Strange as it may sound, maggots have recently been in vogue in medical circles. In increasing numbers, doctors have been placing live maggots on patients' wounds to clean out decaying tissue; because the maggots eat only dead tissue and leave healthy tissue untouched, they've been seen as an efficient way to clean the wound. But now researchers have announced the results of the first large clinical trial comparing maggots to traditional therapies, and found that maggots don't have a clear advantage. Maggots did clear away the dead tissue faster, but that's where their superiority ended.
“Maggots, although they sped the cleaning, didn’t speed the healing of the wound,” [lead researcher Nicky] Cullum said in an interview. “Both treatments had a similar cost, but the maggots led to more pain.” The researchers found no evidence that maggot therapy should be recommended for routine use on leg ulcers [Bloomberg].
People with poor circulation in their legs often develop difficult-to-treat leg ulcers. Standard treatments for these ulcers employs various kinds of hydrogels -- wet dressings that pull dead tissue from the ulcers. With hydrogels, but not with maggot therapy, a compression dressing can be used to cover the wound and ease patients' pain [WebMD].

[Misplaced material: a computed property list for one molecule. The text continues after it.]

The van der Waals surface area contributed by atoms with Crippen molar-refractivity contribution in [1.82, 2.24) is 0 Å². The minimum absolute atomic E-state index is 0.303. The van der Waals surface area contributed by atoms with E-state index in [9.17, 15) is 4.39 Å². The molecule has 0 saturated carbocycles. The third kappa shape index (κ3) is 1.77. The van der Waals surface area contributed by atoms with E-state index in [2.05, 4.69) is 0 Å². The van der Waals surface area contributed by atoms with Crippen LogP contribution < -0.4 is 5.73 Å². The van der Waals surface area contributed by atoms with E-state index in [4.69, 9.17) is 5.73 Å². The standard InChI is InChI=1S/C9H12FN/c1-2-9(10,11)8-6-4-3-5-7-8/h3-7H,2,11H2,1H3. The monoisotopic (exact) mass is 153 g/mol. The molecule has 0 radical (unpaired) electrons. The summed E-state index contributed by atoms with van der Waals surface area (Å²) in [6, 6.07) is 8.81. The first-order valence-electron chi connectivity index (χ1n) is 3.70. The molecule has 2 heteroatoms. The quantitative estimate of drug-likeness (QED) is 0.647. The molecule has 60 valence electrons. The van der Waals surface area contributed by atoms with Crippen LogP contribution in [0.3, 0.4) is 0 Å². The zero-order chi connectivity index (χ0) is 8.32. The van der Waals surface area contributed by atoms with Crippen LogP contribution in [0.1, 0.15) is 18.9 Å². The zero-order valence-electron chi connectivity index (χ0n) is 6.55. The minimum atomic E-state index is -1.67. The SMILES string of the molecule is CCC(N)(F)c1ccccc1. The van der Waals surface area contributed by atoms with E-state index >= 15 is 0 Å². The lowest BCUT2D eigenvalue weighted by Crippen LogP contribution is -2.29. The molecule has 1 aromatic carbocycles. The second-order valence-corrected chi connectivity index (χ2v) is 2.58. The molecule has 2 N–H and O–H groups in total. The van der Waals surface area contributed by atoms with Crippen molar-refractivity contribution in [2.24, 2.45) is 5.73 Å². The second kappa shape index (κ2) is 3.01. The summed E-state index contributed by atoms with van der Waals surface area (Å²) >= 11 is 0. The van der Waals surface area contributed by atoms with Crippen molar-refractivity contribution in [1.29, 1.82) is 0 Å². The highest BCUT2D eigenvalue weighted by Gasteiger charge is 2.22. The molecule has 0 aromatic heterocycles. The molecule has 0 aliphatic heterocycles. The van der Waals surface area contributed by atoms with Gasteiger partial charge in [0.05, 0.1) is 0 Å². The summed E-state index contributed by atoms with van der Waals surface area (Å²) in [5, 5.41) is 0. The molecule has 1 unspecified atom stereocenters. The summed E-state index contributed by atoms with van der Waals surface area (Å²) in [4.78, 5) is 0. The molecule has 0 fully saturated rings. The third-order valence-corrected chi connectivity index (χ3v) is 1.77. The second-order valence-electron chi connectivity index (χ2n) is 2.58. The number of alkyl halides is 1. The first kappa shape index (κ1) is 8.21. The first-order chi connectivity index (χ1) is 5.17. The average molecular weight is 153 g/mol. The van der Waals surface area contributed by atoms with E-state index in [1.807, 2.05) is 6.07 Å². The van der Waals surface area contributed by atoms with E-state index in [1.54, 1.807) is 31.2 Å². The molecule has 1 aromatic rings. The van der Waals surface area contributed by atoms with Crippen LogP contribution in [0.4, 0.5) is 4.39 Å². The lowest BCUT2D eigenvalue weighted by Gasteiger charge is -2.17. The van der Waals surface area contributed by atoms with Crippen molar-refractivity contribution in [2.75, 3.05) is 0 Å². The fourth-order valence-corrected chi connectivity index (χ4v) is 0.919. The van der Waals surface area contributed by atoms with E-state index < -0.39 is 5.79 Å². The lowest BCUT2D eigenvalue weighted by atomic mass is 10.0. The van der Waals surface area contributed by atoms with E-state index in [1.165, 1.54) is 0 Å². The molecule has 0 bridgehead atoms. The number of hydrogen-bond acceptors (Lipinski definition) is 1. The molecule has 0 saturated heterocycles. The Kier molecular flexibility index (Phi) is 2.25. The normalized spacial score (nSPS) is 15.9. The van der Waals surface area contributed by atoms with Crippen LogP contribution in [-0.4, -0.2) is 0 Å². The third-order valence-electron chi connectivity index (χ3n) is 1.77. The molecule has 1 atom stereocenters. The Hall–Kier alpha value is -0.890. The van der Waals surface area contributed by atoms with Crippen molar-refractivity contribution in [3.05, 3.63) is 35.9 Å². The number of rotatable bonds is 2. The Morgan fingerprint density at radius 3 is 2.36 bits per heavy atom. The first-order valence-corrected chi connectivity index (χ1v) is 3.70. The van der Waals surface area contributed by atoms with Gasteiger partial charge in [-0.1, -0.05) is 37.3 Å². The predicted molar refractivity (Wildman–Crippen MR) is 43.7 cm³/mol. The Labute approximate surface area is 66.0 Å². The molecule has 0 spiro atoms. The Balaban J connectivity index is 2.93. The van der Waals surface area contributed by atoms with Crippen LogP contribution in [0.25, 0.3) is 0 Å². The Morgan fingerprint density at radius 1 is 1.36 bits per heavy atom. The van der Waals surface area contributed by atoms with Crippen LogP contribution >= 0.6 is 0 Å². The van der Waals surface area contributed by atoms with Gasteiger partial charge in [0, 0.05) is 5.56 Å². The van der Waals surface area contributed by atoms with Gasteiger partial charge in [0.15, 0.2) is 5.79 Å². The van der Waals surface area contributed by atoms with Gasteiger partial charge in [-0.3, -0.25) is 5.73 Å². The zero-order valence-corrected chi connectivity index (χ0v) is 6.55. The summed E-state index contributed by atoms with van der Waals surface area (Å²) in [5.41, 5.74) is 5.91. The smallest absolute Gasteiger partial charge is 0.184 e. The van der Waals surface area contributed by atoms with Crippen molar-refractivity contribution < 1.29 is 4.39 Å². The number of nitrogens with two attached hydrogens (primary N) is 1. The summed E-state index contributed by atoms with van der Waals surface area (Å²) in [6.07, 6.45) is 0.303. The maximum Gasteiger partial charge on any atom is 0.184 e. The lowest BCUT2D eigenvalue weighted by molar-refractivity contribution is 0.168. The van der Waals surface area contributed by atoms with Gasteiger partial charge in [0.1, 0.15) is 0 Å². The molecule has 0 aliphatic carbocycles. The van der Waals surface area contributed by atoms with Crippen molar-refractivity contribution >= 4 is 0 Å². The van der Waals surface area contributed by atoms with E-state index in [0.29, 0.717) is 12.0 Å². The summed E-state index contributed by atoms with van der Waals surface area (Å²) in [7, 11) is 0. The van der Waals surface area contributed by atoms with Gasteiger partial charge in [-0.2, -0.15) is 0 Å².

In the study, published in the British Medical Journal, 270 patients with leg ulcers were treated either with larvae of the green blowfly or hydrogel and followed for up to a year. Cullum says the test subjects were game for the experiment:
“Surprisingly, people were disappointed when they were allocated to hydrogel" [Bloomberg]
. Researchers found that both sets of patients healed at the same rate, but those treated with maggots reported twice as much pain. The researchers didn't write off the wriggly therapy entirely. They say that maggots
may yet have advantages in some specialized areas, such as preparing patients for skin grafts, where faster wound cleaning means patients can be moved into surgery more swiftly. But establishing this will require further clinical studies [Reuters].
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